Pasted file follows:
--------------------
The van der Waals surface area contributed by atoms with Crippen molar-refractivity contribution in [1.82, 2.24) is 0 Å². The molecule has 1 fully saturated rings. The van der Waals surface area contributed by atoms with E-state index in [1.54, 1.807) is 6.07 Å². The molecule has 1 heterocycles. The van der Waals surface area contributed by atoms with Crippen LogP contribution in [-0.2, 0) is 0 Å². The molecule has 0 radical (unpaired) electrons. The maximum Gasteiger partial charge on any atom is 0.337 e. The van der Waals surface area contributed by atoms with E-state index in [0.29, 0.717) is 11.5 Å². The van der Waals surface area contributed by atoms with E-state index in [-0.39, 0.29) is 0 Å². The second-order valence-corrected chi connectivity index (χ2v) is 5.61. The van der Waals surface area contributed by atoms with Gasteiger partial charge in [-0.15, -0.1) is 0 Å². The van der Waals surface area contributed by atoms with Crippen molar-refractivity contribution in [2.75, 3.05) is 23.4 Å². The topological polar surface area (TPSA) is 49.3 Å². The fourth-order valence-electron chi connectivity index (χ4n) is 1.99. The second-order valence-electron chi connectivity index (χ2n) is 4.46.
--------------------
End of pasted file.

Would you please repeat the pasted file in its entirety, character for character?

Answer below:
The van der Waals surface area contributed by atoms with Crippen molar-refractivity contribution in [1.82, 2.24) is 0 Å². The molecule has 1 fully saturated rings. The van der Waals surface area contributed by atoms with E-state index in [1.54, 1.807) is 6.07 Å². The molecule has 1 heterocycles. The van der Waals surface area contributed by atoms with Crippen LogP contribution in [-0.2, 0) is 0 Å². The molecule has 0 radical (unpaired) electrons. The maximum Gasteiger partial charge on any atom is 0.337 e. The van der Waals surface area contributed by atoms with E-state index in [0.29, 0.717) is 11.5 Å². The van der Waals surface area contributed by atoms with E-state index in [-0.39, 0.29) is 0 Å². The second-order valence-corrected chi connectivity index (χ2v) is 5.61. The van der Waals surface area contributed by atoms with Gasteiger partial charge in [-0.15, -0.1) is 0 Å². The van der Waals surface area contributed by atoms with Crippen molar-refractivity contribution in [2.75, 3.05) is 23.4 Å². The topological polar surface area (TPSA) is 49.3 Å². The fourth-order valence-electron chi connectivity index (χ4n) is 1.99. The second-order valence-electron chi connectivity index (χ2n) is 4.46.